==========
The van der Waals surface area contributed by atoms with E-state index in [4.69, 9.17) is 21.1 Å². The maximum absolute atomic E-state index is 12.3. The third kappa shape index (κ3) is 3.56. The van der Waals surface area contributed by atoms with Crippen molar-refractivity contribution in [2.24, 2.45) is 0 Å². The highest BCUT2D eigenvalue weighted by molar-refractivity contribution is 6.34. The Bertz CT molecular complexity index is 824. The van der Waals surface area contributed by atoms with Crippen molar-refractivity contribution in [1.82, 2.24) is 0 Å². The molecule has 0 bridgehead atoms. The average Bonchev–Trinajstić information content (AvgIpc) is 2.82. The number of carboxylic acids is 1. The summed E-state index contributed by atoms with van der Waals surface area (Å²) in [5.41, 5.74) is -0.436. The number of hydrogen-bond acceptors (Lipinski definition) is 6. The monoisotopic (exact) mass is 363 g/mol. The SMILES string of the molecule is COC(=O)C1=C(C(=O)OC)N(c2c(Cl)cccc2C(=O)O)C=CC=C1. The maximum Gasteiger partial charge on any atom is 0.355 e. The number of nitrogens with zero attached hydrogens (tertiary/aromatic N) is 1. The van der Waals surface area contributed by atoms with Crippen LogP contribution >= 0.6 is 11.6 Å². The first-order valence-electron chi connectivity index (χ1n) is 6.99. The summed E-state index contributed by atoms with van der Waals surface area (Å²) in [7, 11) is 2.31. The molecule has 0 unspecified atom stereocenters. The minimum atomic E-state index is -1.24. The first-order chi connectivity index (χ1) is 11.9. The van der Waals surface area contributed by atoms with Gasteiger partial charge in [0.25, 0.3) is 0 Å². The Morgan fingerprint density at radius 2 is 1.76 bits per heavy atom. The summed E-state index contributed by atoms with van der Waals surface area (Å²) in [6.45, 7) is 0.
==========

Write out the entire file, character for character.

The van der Waals surface area contributed by atoms with E-state index in [4.69, 9.17) is 21.1 Å². The maximum absolute atomic E-state index is 12.3. The third kappa shape index (κ3) is 3.56. The van der Waals surface area contributed by atoms with Crippen molar-refractivity contribution in [2.24, 2.45) is 0 Å². The highest BCUT2D eigenvalue weighted by molar-refractivity contribution is 6.34. The Bertz CT molecular complexity index is 824. The van der Waals surface area contributed by atoms with Crippen molar-refractivity contribution in [1.82, 2.24) is 0 Å². The molecule has 0 bridgehead atoms. The average Bonchev–Trinajstić information content (AvgIpc) is 2.82. The number of carboxylic acids is 1. The summed E-state index contributed by atoms with van der Waals surface area (Å²) in [5.41, 5.74) is -0.436. The number of hydrogen-bond acceptors (Lipinski definition) is 6. The monoisotopic (exact) mass is 363 g/mol. The SMILES string of the molecule is COC(=O)C1=C(C(=O)OC)N(c2c(Cl)cccc2C(=O)O)C=CC=C1. The maximum Gasteiger partial charge on any atom is 0.355 e. The number of nitrogens with zero attached hydrogens (tertiary/aromatic N) is 1. The van der Waals surface area contributed by atoms with Crippen LogP contribution >= 0.6 is 11.6 Å². The first-order valence-electron chi connectivity index (χ1n) is 6.99. The summed E-state index contributed by atoms with van der Waals surface area (Å²) in [7, 11) is 2.31. The molecule has 0 unspecified atom stereocenters. The minimum atomic E-state index is -1.24. The first-order chi connectivity index (χ1) is 11.9. The van der Waals surface area contributed by atoms with Gasteiger partial charge in [0.25, 0.3) is 0 Å². The Morgan fingerprint density at radius 2 is 1.76 bits per heavy atom. The summed E-state index contributed by atoms with van der Waals surface area (Å²) in [6.45, 7) is 0.